W3C home > Mailing lists > Public > public-credentials@w3.org > September 2022

Re: Apple and Google's Mobile Document Request API

From: Kaliya Identity Woman <kaliya@identitywoman.net>
Date: Thu, 8 Sep 2022 16:36:19 -0700
Message-ID: <CANez3f5edT4MNCwfdRQw9Wm3BZPP3hW37fniGOgs8ug5Vs0nwg@mail.gmail.com>
To: W3C Credentials CG <public-credentials@w3.org>
Here are the comments that I made to the FTC.

the have commentary open on the rule making until October 21st.
 I suggest that we as a community co-author some comments together.
 Maybe we can have a CCG call about what we should say and get a draft
/some drafts started.
- Kaliya

On Wed, Sep 7, 2022 at 7:36 AM Kaliya Identity Woman <
kaliya@identitywoman.net> wrote:

> Speaking of Policy Makers.
>  I raised my hand to make a public comment at a public forum put on by the
> FTC about/for their  rulemaking process on Commercial Surveillance and
> Data Security
> <https://www.ftc.gov/system/files/ftc_gov/pdf/commercial_surveillance_public_forum_final_agenda.pdf> (
> link to streaming <https://www.ftc.gov/>).
> I have a 2 min slot in public comment time that starts at 5pm ET and plan
> to raise this set of emerging issues and sharing that they should be taking
> a forward looking stance relative to emerging consumer choice/empowerment
> issues relative to Big Tech.
> I plan to highlight the kind of "choke point" that could emerge re:
> wallets and by extension data knowledge of the two large platforms in
> mobile - that there is an opportunity to get out in front of this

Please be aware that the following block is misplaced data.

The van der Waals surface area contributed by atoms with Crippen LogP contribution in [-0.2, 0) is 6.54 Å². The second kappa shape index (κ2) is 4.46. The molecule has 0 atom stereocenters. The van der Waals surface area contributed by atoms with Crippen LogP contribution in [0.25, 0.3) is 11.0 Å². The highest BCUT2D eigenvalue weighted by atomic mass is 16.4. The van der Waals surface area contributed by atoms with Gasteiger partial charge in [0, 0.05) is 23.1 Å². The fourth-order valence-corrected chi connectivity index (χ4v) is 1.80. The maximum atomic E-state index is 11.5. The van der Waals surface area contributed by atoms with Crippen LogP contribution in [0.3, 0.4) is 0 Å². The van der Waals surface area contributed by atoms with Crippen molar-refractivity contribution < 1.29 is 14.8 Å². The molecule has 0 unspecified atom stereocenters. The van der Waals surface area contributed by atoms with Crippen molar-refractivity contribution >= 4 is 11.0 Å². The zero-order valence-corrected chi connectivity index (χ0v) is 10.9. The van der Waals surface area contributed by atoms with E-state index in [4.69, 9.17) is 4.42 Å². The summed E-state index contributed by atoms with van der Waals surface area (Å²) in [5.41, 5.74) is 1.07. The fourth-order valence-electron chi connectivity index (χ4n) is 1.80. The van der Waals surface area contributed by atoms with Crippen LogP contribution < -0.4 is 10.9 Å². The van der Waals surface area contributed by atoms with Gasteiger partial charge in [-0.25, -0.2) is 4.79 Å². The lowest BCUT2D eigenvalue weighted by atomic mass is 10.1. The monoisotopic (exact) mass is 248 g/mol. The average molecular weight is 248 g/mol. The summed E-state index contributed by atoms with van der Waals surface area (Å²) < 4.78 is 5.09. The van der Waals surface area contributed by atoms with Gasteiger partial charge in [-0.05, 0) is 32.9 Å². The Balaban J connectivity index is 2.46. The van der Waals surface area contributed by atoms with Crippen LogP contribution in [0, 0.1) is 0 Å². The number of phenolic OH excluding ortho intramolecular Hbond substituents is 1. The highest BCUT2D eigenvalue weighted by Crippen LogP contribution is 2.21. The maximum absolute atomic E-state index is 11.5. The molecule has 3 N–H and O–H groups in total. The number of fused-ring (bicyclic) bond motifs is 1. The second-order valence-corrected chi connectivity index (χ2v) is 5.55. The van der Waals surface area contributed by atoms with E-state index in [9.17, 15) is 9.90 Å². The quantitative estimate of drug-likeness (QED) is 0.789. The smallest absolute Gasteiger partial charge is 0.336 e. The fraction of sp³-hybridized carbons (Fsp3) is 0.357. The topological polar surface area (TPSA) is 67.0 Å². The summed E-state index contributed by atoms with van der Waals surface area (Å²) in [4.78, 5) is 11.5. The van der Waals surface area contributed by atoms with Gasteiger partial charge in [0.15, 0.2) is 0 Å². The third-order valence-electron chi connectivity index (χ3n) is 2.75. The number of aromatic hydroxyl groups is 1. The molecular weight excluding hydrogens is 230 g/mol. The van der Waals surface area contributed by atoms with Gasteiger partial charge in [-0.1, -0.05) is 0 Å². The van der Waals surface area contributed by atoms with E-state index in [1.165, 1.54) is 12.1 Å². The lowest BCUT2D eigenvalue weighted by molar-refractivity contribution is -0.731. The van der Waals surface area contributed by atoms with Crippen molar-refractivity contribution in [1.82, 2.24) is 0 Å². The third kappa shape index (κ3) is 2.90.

> problem because we see it - that means they could "see it" and help us
> address it.
> - Kaliya
> On Wed, Sep 7, 2022 at 3:05 AM Kalin NICOLOV <kalin.nicolov@gmail.com>
> wrote:
>> Why the surprise though? big tech has always been in the business of
>> skimming the markets at speed and scale. They have always done the 20%
>> work needed to cover the 80% viable markets and shovelled the remaining 80%
>> work over the fence to the 20% public interest groups. Failure is at W3C
>> (and similar) system/governance level, where such behaviour is tolerated
>> and not acted upon? What are the incentives of W3C that allow this tacit
>> accomplice syndrome?
>> As per a popular book (Switch), we can either shape the road or kick the
>> elephant. Shaping the road is a call for more of us talking to policy
>> makers, building bridges with like-minded public technologists (Singapore
>> and Canada come to mind) and making all this good thinking accessible to
>> decision makers and influencers at D7, G20 circles. Before this is waved
>> away with a smile, the contrarian (and right/correct) thinking is dearly
>> lacking in not just the visible part of these circles but the cohorts of